Rice Alarms Reformist Arabs with Stability Remarks
Tue Mar 29, 7:36 AM ET Politics - Reuters
By Jonathan Wright
CAIRO (Reuters) - Secretary of State Condoleezza Rice has alarmed many reformist Arabs with comments suggesting a new U.S. approach that promotes rapid political change without regard for internal stability.
Rice said in an interview with the Washington Post last week the Middle East status quo was not stable and she doubted it would be stable soon. Washington would speak out for "freedom" without offering a model or knowing what the outcome would be.
"This a very dangerous scheme. Anarchy will be out of control," said Hassan Nafaa, a professor of political science at Cairo University and an advocate of gradual change.
A liberal Arab diplomat, who asked not to be named, said: "They seem to be supporting chaos and instability as a pretext for bringing democracy. But people would rather live under undemocratic rule than in the chaotic atmosphere of Iraq, for example, which the Americans tout as a model."
U.S. policy in the Middle East has traditionally given priority to the stability of cooperative governments such as those in Egypt, Jordan and Saudi Arabia, while turning a blind eye to the way those governments treat their peoples.
Mohamed el-Sayed Said, a liberal who has challenged Egyptian President Hosni Mubarak to his face over authoritarian government, said Arab societies were too fragile for the kind of rapid and unchecked change that Rice appears to welcome.
Apart from the danger of extremists coming to power, the Arab world would face the threat that societies and states could collapse completely, he told Reuters.
"We can hardly take the great risks that Dr Rice suggests. We are determined to keep domestic peace as well as external peace as far as we can, but not to the point of stifling change," added Said, who is deputy director of the al-Ahram Center for Political and Strategic Studies in Cairo.
"TOTALLY CAVALIER ATTITUDE"
The Bush administration has argued that political violence and hostility to the United States in the Middle East are the result of internal repression, rather than of U.S. policies in the Israeli-Palestinian conflict, the main Arab grievance.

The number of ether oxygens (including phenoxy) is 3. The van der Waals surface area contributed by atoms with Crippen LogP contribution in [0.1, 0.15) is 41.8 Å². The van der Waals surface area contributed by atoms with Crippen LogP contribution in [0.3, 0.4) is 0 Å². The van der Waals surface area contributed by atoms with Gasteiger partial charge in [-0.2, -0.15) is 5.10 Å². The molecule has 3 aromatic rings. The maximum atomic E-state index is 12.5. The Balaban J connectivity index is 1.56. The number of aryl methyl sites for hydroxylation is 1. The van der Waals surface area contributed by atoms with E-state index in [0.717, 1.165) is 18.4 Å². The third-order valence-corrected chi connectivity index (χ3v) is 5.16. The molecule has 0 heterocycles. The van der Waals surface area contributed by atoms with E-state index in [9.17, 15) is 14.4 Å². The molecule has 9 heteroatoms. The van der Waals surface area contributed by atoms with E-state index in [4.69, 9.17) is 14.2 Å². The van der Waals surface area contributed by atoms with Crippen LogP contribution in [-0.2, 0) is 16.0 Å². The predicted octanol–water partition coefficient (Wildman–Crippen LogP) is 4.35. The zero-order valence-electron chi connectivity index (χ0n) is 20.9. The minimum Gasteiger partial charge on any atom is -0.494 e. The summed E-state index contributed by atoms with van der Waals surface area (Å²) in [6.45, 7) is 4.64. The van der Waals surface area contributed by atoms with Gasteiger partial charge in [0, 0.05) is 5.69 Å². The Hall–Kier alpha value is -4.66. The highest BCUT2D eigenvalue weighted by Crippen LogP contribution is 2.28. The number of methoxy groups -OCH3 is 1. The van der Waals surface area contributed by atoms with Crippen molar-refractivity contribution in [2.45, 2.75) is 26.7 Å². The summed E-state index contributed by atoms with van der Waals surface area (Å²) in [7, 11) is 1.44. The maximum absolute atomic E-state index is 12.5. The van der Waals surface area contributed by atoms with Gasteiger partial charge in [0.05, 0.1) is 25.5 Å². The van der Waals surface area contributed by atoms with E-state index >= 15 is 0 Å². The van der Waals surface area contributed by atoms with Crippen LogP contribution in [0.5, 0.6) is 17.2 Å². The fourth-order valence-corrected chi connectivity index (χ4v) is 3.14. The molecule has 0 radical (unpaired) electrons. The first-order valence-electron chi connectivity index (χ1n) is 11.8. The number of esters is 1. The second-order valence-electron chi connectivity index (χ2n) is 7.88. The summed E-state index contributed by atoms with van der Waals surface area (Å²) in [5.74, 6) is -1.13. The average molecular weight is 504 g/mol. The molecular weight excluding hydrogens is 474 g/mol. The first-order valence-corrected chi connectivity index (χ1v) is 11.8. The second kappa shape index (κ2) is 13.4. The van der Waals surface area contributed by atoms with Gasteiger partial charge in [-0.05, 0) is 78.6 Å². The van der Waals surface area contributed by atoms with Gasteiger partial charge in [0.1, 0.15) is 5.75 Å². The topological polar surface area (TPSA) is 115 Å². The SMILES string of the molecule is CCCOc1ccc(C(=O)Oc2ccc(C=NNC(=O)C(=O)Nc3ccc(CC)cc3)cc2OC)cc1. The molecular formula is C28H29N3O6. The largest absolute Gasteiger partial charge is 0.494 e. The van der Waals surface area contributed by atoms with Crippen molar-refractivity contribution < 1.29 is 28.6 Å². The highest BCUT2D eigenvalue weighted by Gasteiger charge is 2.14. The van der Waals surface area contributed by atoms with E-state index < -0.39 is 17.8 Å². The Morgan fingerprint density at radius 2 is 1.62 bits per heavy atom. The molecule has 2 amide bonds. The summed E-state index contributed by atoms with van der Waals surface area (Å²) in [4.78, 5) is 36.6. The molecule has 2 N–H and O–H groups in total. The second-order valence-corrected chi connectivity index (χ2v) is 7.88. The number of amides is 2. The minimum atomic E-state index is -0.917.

That argument is at the core of President Bush's campaign for domestic political change in Arab countries, which has had a mixed reception even among Arab liberals.
His campaign has stimulated the debate on reform in the Middle East and emboldened some democrats to challenge governments which now appear to be on the defensive.
Rice's remarks went one step further, suggesting the United States was willing to take a gamble on "democratic institutions" having a "moderating influence" in the region.
"Can we be certain of that? No. But do I think there's a strong certainty that the Middle East was not going to stay stable anyway? Yes. And when you know that the status quo is no longer defensible, then you have to be willing to move in another direction," she said.
Helena Cobban, a writer on Middle East affairs based in the United States, said: "She (Rice) reveals a totally cavalier attitude to the whole non-trivial concept of social-political stability in Middle Eastern countries."
"So it looks as though Arc of Instability may now actually be the goal of U.S. policy, rather than its diagnosis of an existing problem," she added.
Mohamed el-Sayed Said said Rice's approach appeared to have links with a trend in right-wing Israeli thinking that favors destabilising Arab governments and societies.
"We see an emphasis on destruction and we see that Israel is willing to push Arab societies to the abyss without caring for stability. We suspect these ideas came from Israel," he added.
Hala Mustafa, editor of the Egyptian quarterly publication Democracy Review, said reformers must have a clear agenda for where they want to go and that instant change would favor the Islamists, who dominate the political culture.
"If we start without any agenda, it will end in confusion ... We are talking about comprehensive reform that would lead to the change we need, not to turmoil or chaos," she added.
Rice, asked about the prospect of Islamist victories through reform, said that would not be desirable.
But she added: "It is really as opposed to what at this point? It isn't as if the status quo was stable the way that it was ... The only thing the United States can do is to speak out for the values that have been absent, liberty and freedom there, and it will have to take its own course."
Abdel Raouf El Reedy, a former Egyptian ambassador to the United States and chairman of the Egyptian Council for Foreign Relations, said the United States was overlooking its own responsibility to settle the Israeli-Palestinian conflict.
"If the United States wants to be credible, it has to be serious about ending the military occupation (of Palestinian territories) because this is generating resentment and anger and in this way helping the radical forces in the region," he said.
Condisleeza Rice: "Just Being ME Knocks Me Out!"
(My apologies to the sweet pooch in this photo. She looks so much better than Rice ever does.)